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Mr. Styron's novel has been given a Pulitzer Prize. Considering the wide critical success the book enjoyed, this result was foreseeable. Most of the novel's acclaim is explained to be due to these virtues: the human validity of its hero, the historical veracity of its factual information, and the merit of its social impact.
One point must be clearly made before a valid consideration of this novel can be undertaken. Today a novel on any phase of the black revolution is de facto propaganda and allegory, whatever the author's disposition toward his subject matter may be. In consequence, aesthetic considerations must take second place to the social and political ones in criticizing such a book. With artistic considerations aside, Mr. Styron's novel is little more than an attempt to demean Nat Turner and the black people. The book fails to make good its claim to historical veracity and perpetuates a large number of anti-black myths and assumptions.
Careful reading of the book causes one to question Styron's ideals. For example, Styron continuously points out the excesses of callousness and cruelty practiced by a minority of slave owners. However, I looked in vain for a condemnation of slavery as an institution, or even a bare implication that black people would have been better off as free men than as slaves.
The range of fabrications and inaccuracies is large but the following are among the more important.
First, Styron totally demeans Nat Turner as a human being and individual. The real Nat Turner's wife was taken from him and sold to another plantation by Turner's owner. In a manner chillingly reminiscent of this slaveholder, Styron refuses to admit her existence and proceeds to misrepresent Turner's entire family life.
Second, the author implies that Turner's influence over the other blacks was the result of his status as a house slave.
Third, as a totally gratuitous addition, Styron has Turner spend two-thirds of his life lusting to rape a white girl, any white girl.
Fourth, Styron's Turner is a remarkedly implausible minister.
Finally, and perhaps most importantly, the author betrays an unremitting contempt for black people throughout the book.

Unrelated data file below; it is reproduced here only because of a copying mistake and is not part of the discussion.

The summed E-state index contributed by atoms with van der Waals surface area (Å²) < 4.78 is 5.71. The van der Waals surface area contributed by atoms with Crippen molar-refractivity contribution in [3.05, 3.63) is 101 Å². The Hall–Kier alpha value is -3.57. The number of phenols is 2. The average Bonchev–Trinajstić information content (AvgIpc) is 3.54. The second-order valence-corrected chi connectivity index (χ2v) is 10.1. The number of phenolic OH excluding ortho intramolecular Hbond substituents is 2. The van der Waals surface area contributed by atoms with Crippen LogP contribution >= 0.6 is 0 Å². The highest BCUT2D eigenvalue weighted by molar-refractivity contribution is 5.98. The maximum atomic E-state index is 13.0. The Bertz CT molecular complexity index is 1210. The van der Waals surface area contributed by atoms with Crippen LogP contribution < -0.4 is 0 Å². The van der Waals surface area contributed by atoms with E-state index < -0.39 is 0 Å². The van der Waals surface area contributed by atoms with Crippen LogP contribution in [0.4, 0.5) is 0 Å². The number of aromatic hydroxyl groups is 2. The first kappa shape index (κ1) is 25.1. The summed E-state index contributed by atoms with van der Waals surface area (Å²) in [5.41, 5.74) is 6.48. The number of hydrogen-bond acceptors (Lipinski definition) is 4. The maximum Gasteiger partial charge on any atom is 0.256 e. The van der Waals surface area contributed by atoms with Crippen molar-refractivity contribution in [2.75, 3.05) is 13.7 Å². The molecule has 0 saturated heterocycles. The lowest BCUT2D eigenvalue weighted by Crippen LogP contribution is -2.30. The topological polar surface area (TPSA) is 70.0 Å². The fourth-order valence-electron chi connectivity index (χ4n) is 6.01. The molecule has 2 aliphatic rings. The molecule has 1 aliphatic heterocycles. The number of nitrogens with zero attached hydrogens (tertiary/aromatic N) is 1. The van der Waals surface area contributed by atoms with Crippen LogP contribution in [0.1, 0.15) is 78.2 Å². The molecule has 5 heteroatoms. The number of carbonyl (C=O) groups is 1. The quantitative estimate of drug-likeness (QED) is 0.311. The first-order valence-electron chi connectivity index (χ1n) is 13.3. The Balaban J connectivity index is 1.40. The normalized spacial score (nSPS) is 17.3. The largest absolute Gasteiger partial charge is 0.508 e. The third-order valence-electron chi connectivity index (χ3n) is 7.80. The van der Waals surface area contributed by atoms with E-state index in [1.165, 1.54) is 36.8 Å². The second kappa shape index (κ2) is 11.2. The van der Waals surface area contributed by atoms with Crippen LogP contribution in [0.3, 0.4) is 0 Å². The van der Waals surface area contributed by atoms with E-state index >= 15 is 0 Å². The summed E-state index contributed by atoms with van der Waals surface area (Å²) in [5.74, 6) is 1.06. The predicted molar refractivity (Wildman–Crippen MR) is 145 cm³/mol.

1) Turner's Family Life
Styron's hero is an unwed celibate, his one and only sexual experience being with another black man. He has a Moynihan-style one-parent family. His mother is much contented with her life as a house slave. He leads a life of loneliness and frustration during his childhood, thoroughly cut off from other children his age. He receives all of his education from whites.
By contrast the historical Turner is known to have had a wife and reported to have had a son. Rather than growing up in a Moynihan-model A.D.C. family, Nat Turner knew and loved both of his parents and his grandmother. He was taught to read by his parents. He was regarded with awe and respect by the slaves in the area from the time he was a child.
2) Turner's Ability to Lead
When four years old, Turner was able to recount events that occurred before his birth, events that he could not possibly have known by normally explainable means. Since black people believed in the efficacy of the spirit world, this act established a large amount of respect in the minds of all those blacks who heard of it. Turner was well on his way to leadership in the black community before he was five years old.
Far from the lonely, white-dominated childhood of Styron's hero, Nat Turner was asked to plan and particiuate in his elder's theft raids against white slave owners.
The expeditions Turner planned were successful. This gave the blacks a confidence in his intelligence and judgment. His legitimacy as a leader was clearly not dependent on his attachment to the "master" and his own status as a "house nigger." Add to this the fact that the blacks were overawed by his ability and desire to read and we have a somewhat more logical leadership figure than is presented in Mr. Styron's Turner.
According to his original confessions, Nat Turner was aloof, but it is clear that he was not removed from, and contemptuous of, his fellows. Indeed, had he in truth been as contemptuous of blacks as Styron portrays, he would hardly have been called on to plan or partake in the theft raids they conducted. Furthermore, he would have been distrusted, disliked, and excluded. In fact, his childhood and youth would have been as desperately lonely, unhappy, and soul-twisting as was that of Styron's creation.
3) Turner as a Minister